Get a real behind-the-scenes museum experience for a week! At our week-long, full-day camps, students have fun and learn from scientists, incredible collections of artifacts and specimens, and a great team of educators.
Summer program descriptions and accounts from years past. For more information on the summer camp program contact firstname.lastname@example.org.
Bring your family for a new story every week! Designed for preschoolers but all ages are welcome. No registration necessary.
The 2012 International Conservation Photography Awards exhibit will be our inspiration as we explore Burke collections and the surrounding UW campus. Find nature in the most unusual places and develop your attention to detail, color, lighting, and photo composition. Practice makes perfect, so bring a digital camera you are familiar with or borrow one of ours.
As a junior archaeologist you will learn about Washington State archaeology by investigating real-life artifacts from the museum collections and practicing archaeological skills in a day packed with hands-on fun!
The polar bear — a charismatic icon in the struggle against climate change — faces a precarious future. The photography exhibit, The Last Polar Bear: Facing the Truth of a Warming World, gave students a unique opportunity to explore questions related to climate change, ecosystems, habitat loss, and conservation. Students met the photographer, Steven Kazlowski, and UW climate scientists, and worked on their own photography project. (Offered 2008 only).
Girls in Science offers a special opportunity for girls to practice hands-on science with real UW scientists. Discover paleontology, genetics, meteorology, and more in this girls-only camp! Visit labs and scientists at the Burke Museum and on the UW campus. Explore what it takes to be a scientist, perform real scientific procedures yourself, and learn about discoveries that scientists are making today that will affect our lives in the future. Click here to read a Seattle Times article about this camp.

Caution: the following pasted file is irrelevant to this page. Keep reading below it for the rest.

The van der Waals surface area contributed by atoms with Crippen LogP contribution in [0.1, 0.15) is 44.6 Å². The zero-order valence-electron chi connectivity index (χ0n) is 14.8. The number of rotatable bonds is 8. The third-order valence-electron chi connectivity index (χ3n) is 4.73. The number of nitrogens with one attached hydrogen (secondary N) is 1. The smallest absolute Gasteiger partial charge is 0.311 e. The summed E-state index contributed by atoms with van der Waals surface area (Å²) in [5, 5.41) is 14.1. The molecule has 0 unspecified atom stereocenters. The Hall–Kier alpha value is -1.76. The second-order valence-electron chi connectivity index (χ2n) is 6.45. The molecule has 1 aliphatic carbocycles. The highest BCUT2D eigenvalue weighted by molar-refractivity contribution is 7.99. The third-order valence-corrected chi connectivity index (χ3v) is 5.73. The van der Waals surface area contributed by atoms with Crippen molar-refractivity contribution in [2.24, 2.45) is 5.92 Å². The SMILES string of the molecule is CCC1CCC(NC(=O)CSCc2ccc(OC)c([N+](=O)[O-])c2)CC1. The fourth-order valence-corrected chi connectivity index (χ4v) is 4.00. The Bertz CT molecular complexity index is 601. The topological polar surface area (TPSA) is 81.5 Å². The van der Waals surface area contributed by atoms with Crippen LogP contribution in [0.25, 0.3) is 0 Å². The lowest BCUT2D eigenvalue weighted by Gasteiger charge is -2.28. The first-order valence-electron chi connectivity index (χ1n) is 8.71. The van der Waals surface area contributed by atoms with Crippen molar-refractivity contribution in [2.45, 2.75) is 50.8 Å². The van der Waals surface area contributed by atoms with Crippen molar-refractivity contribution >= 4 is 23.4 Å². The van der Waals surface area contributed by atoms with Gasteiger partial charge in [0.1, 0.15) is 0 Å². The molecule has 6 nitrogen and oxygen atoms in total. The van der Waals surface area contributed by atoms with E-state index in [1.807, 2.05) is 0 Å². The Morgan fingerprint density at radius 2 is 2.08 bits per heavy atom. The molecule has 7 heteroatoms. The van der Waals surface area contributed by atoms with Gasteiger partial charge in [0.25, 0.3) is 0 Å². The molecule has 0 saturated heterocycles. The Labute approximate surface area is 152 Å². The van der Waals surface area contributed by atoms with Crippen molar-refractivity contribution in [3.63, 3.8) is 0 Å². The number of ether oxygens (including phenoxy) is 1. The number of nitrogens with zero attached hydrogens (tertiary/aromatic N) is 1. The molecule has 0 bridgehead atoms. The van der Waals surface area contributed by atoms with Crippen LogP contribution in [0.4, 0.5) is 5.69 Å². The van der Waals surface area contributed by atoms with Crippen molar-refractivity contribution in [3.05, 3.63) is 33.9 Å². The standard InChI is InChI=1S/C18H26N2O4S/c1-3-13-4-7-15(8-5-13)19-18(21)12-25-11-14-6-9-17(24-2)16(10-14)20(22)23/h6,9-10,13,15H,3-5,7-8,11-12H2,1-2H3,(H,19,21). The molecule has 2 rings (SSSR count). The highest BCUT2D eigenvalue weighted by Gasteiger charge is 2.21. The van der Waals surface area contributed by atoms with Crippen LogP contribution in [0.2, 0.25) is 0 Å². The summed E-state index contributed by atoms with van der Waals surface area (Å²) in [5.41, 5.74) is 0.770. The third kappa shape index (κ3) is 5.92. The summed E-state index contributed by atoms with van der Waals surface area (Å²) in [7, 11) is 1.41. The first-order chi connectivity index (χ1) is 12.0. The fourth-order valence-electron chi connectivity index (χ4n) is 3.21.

Make a model of DNA out of licorice and gumdrops. Extract DNA from foods commonly found in your kitchen. Learn the basics of DNA and how it is used to explore conservation issues around the world. In this one-week intensive (and fun) hands-on class, students will use UW labs and Burke collection specimens to examine DNA and begin to understand genetics.
Climate Quest is a 7-day intensive course that combines climate science and video production. Students will learn about the basic science of climate, the impact of climate change on the Pacific Northwest and beyond, and efforts to adapt to and mitigate climate change. Students will produce videos that creatively interpret climate change in the Puget Sound region in 2050 to communicate what they've learned to thier peers and others. The course will incorporate active learning projects, discussions with guests from the UW climate faculty and the Seattle business and government communites, and the opportunity to witness climate change first-hand in the field. One college credit is available for this camp through UW Extension.
For the past four summers, the mysterious Dr. Mossbreath has presented us with a challenge that sends us behind-the-scenes through the museum's amazing collections. If you accept the challenge, you will spend the week as a Junior Naturalist, following maps, peering through microscopes, and discovering clues inside and outside the museum to solve an exciting mystery!
Do you love dinosaurs? Are you ready to be a Junior Paleontologist? Join the Burke Museum to explore the time of dinosaurs and what is was like when the giant reptiles roamed the Earth. In this hands-on camp you will touch real fossils, search for Jurassic plants, make your own fossil cast, and much more!
Allosaurus, Stegosaurus, T. rex, oh, my! Hold a real dinosaur tooth! Practice being a paleontologist with a real fossil-hunter. See how big dinosaurs really were, make your own fossil cast, and more. Spend a week with dinosaurs this summer!
Once upon a time, a group of young storytellers came together to practice the many arts of sharing stories.